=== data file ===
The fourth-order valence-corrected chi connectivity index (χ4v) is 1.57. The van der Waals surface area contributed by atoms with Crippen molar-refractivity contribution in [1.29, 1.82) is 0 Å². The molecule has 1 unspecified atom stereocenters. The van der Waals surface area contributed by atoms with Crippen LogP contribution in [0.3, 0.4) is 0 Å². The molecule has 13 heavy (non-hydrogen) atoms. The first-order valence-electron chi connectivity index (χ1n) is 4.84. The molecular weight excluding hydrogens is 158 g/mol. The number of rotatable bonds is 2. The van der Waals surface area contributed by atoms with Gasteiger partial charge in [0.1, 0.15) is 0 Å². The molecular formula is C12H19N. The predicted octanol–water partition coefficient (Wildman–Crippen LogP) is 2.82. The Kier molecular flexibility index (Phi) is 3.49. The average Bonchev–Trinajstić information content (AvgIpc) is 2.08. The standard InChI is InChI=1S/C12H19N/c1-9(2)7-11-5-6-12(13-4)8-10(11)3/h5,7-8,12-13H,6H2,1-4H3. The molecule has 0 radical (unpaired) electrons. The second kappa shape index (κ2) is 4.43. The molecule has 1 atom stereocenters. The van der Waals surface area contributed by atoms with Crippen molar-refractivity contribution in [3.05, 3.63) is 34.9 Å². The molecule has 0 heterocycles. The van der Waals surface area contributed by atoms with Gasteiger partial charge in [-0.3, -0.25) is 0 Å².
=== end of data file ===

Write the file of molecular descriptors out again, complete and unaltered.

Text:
The fourth-order valence-corrected chi connectivity index (χ4v) is 1.57. The van der Waals surface area contributed by atoms with Crippen molar-refractivity contribution in [1.29, 1.82) is 0 Å². The molecule has 1 unspecified atom stereocenters. The van der Waals surface area contributed by atoms with Crippen LogP contribution in [0.3, 0.4) is 0 Å². The molecule has 13 heavy (non-hydrogen) atoms. The first-order valence-electron chi connectivity index (χ1n) is 4.84. The molecular weight excluding hydrogens is 158 g/mol. The number of rotatable bonds is 2. The van der Waals surface area contributed by atoms with Gasteiger partial charge in [0.1, 0.15) is 0 Å². The molecular formula is C12H19N. The predicted octanol–water partition coefficient (Wildman–Crippen LogP) is 2.82. The Kier molecular flexibility index (Phi) is 3.49. The average Bonchev–Trinajstić information content (AvgIpc) is 2.08. The standard InChI is InChI=1S/C12H19N/c1-9(2)7-11-5-6-12(13-4)8-10(11)3/h5,7-8,12-13H,6H2,1-4H3. The molecule has 0 radical (unpaired) electrons. The second kappa shape index (κ2) is 4.43. The molecule has 1 atom stereocenters. The van der Waals surface area contributed by atoms with Crippen molar-refractivity contribution in [3.05, 3.63) is 34.9 Å². The molecule has 0 heterocycles. The van der Waals surface area contributed by atoms with Gasteiger partial charge in [-0.3, -0.25) is 0 Å².